It is the bitter ending of a bad relationship, and it’s not over yet.
What happened last Friday at the United Nations, when the United States abstained in a Security Council vote condemning both Israeli settlement building and Palestinian terrorism, may just be the opening shot in US President Barack Obama’s farewell that Prime Minister Benjamin Netanyahu has feared.
The hysterical response from the prime minister and his aides has been unprecedented and threatens to cause irreparable damage to Israel, not only in foreign capitals and at the Obama White House but also on Capitol Hill and in the American Jewish community, including among those groups that have been critical of last week’s UN vote.
The American refusal to veto Resolution 2334 was intended to tell Netanyahu that his accelerated settlement construction and inflammatory rhetoric were dangerously threatening chances for a two-state solution. Obama has been saying that since he came to office, and it is a view held by his predecessors as well.
However, like so much of Obama’s foreign policy, he waited too long to act and then acted indecisively (e.g. Syrian red line, recognition of ISIS threat, support for Syrian rebels). Coming in the final weeks of his administration, it gave him no leverage to change Israeli action and looked more like pique than policy.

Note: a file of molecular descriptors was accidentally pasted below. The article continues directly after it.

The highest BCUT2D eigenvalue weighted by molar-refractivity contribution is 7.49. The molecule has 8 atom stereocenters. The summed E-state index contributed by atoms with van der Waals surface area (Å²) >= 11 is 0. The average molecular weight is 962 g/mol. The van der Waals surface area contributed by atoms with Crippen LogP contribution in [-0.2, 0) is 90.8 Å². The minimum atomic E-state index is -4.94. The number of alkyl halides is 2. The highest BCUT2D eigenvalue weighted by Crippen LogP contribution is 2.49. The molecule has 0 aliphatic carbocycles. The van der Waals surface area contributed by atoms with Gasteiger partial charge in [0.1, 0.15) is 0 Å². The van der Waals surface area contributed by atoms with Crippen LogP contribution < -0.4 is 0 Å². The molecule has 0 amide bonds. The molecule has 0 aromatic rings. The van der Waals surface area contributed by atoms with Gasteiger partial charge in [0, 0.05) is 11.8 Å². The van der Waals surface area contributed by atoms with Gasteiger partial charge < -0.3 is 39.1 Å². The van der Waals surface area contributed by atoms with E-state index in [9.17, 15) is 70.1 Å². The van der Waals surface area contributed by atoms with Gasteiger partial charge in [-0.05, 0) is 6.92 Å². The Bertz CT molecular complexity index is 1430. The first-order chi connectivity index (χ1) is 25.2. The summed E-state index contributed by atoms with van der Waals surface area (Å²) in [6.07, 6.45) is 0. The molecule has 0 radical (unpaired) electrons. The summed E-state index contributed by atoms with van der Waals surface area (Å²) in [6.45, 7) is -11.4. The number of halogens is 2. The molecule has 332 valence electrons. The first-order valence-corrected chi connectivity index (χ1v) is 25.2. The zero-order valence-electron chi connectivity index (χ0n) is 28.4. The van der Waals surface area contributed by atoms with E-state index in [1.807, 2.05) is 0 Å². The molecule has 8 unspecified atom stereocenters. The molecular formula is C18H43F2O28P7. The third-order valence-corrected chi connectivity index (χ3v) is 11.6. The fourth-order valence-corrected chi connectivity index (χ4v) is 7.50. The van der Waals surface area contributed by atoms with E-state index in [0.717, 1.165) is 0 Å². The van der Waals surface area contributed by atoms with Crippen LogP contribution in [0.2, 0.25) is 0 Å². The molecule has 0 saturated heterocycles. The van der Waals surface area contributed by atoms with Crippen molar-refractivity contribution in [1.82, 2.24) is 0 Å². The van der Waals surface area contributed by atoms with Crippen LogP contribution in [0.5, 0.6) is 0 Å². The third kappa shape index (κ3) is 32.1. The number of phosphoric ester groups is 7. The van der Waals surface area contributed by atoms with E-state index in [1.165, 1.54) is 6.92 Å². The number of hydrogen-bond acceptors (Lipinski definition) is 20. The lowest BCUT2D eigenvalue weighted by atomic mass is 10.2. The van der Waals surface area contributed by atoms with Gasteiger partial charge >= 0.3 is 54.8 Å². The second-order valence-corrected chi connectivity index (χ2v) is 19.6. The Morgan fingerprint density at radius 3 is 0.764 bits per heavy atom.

To listen to Netanyahu’s incensed response, you’d think it was the first time an American president had voted against Israel’s wishes in the Security Council. In fact this is only the first time for Obama (he vetoed a similar resolution in 2011), the fewest of any president since 1967, though you couldn’t tell that by Netanyahu’s vituperative reaction.
Ronald Reagan supported the most UN votes critical of Israel, 21, most notably his joining with Saddam Hussein to condemn Israel’s reaction of Iraq’s Osirak reactor and opposing Israel’s annexation of the Golan Heights, calling for Israel’s nuclear facilities to be put under international safeguards and condemning the invasion and occupation of Lebanon. Richard Nixon had 15, including condemnation of Israeli annexation of East Jerusalem.
What is so different today? Could it be that Obama is a black Democrat with a Muslim father? In just a few more weeks, Netanyahu will be getting what he’s longed for: an American president who doesn’t care about settlements, peace or Palestinians, who – he hopes – will follow the bidding of the Israeli premier. At least that’s what he expects.
But it won’t be soon enough to stop the next act of the Obama finale. On Wednesday, Secretary of State John Kerry will be outlining the American – or at least the Obama administration’s – vision for a two-state solution. He will lay out positions on the core issues: borders, security, Jerusalem and refugees. None of this will be new – the parameters of an agreement have been known for years – but it will come at a time when the Israeli leadership is more resistant than ever to territorial compromise that any agreement will require.